Somewhere along the line, the mainstream media (together with the ignorant) branded shotguns as a cure-all capable of everything and anything you could ever expect, instantly, with little to no training. The truth is that, while versatile, the shotgun is no more than a simple tool that serves many, but not all, purposes. As millions of Americans have purchased a scattergun within the past two years, it’s important to share a few words of advice to help dispel myths that you might have heard at the gun counter, sportsman’s club, public range or anywhere else those dedicated to spreading ignorance tend to congregate.
“The pump-action sound alone will scare ‘em off.”
Well, I can’t speak for all criminals, but it’s very frequently the case that they don’t scare very easily, especially if they are under the influence of drugs or alcohol. Post-arrest interviews with these types reveal that they didn’t consider much beyond getting whatever it was they were after. Defensive experts have mixed opinions about declaring that you are armed—which is what you’re doing by working the action of a pump gun for the sole purpose of being heard. Furthermore, there are few of thought that sees a tactical advantage to blindly giving away your position to a potential attacker. My recommendation? If you want a noise-based deterrent, get a dog.
“The pattern (spread) is so big that aiming is a cinch.”
This one makes the hair on the back of my neck stand up. In the realm of firearms, there are few valid blanket statements. For starters, every individual shell will produce its own unique pattern. Couple that with different barrel lengths and choke tubes, and the size of the spread will be a mystery until you pattern it. I recommend every shotgun owner pattern whichever load they plan on using for emergencies. In my testing, the biggest pattern I’ve found only measured 10 inches or less in diameter within distances of 10 yards, and that was from an 18.5” cylinder bore barrel. So yes, you do need to aim, and you had better do your best to center that pattern because whatever doesn’t stop inside of the threat will may become a problem. This brings us to number three:
“Shotshells won’t penetrate walls.”
This is another dangerous piece of advice and could not be any more wrong. First, back to blanket statements: Are we talking birdshot? Buckshot? Slugs? Two feet? Forty-five feet? Brick and mortar? Drywall? Paneling? You get the picture.
In my testing, I was able to get even lightweight #8 birdshot through two layers of drywall, just so long as I was close enough to it. On the same day, I was able to put #4 through both sides of a standard interior wall from 7 yards away, and a slug straight through a 2x4 stud from the same distance. Owning a shotgun doesn’t mean you are exempt from being responsible. Understand the risks, and regardless of ammo selection, know which directions are safe to fire towards and more importantly, which ones aren’t.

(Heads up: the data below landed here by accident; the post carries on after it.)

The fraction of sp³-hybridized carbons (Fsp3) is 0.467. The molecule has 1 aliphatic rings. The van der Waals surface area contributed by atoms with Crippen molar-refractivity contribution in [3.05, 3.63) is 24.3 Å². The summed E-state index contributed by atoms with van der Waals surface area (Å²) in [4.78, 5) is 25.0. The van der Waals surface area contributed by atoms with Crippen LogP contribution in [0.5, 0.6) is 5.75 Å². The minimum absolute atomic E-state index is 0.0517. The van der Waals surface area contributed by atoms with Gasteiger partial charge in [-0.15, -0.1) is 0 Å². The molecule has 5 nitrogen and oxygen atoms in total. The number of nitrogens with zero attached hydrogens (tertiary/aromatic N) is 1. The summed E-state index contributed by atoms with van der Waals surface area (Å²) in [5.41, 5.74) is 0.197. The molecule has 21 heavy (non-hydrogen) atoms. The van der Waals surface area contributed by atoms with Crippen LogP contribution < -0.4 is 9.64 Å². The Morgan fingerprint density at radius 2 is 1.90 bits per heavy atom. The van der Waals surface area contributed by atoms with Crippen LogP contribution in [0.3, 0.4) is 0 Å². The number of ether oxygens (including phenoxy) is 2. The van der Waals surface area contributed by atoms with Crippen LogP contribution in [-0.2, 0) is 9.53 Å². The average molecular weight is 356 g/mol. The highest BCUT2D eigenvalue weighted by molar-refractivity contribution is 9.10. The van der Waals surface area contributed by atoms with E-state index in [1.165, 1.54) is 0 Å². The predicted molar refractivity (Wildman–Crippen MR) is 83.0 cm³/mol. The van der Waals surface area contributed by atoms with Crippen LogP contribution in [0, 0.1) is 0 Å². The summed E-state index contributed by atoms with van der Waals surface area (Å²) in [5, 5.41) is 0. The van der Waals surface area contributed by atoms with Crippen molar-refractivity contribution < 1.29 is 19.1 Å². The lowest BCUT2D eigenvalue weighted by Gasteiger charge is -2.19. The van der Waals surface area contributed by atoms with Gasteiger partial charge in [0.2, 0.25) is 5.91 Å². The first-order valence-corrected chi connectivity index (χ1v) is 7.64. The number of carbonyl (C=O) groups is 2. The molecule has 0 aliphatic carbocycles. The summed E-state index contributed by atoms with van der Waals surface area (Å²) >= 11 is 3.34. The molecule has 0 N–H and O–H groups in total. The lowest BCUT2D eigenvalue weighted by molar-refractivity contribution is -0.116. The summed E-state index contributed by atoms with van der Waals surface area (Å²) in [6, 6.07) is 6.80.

“Shotguns can’t jam.”
Believe it or not, shotguns can indeed jam and they do so rather often. Gas-operated guns require frequent cleaning intervals to stay mechanically sound, as they are some of the dirtiest birds of the flock. While inertia-driven semi-autos run cleaner, they need your shoulder to be there to recoil against. Therefore, if you fire from an unorthodox position (like during an attack) you might have to deal with a stovepipe or even a complete failure to cycle.
Well, just get a pump-action then, right? Sure, as long as you don’t short-stroke it under stress, leaving you with a gun that is either out of battery or has an empty chamber because you didn’t run the forend through its complete stroke. Also, don’t forget that the feeding system on these guns is gravity-dependent, so if you don’t have them relatively upright and level, there is a good chance that you can run into an issue that way too. Lastly, there isn’t any sort of camming action in a pump action's bolt. This means that there is zero mechanical assistance in ripping a swollen fired case out of the chamber—it's up to you and your muscles.
“They hold enough ammo, so you won’t need to reload.”
“If you can’t hit what you’re aiming at with five rounds, you shouldn’t have been in there in the first place ha, ha, ha!” If that was uttered to you across the gun counter, you might want to seek another source of advice. The truth is, shooting under stress is tough. Go ahead and bring a timer to the range with you someday and play beat the clock. You’ll be mortified by how many shots you miss.
By design, shotguns are low-capacity firearms and that could be to your detriment. Even if your state has capacity restrictions on rifle and pistol magazines, an average shotgun still only holds about half the ammunition of these firearms.
Shotguns are terrific tools for hunting, home defense and target shooting … but as you can see, shotguns are not “magic wands” for any of those purposes. They’re one choice among many. No matter which firearm you choose for your purpose, there is no substitute for training and practice. Find an NRA-certified instructor here!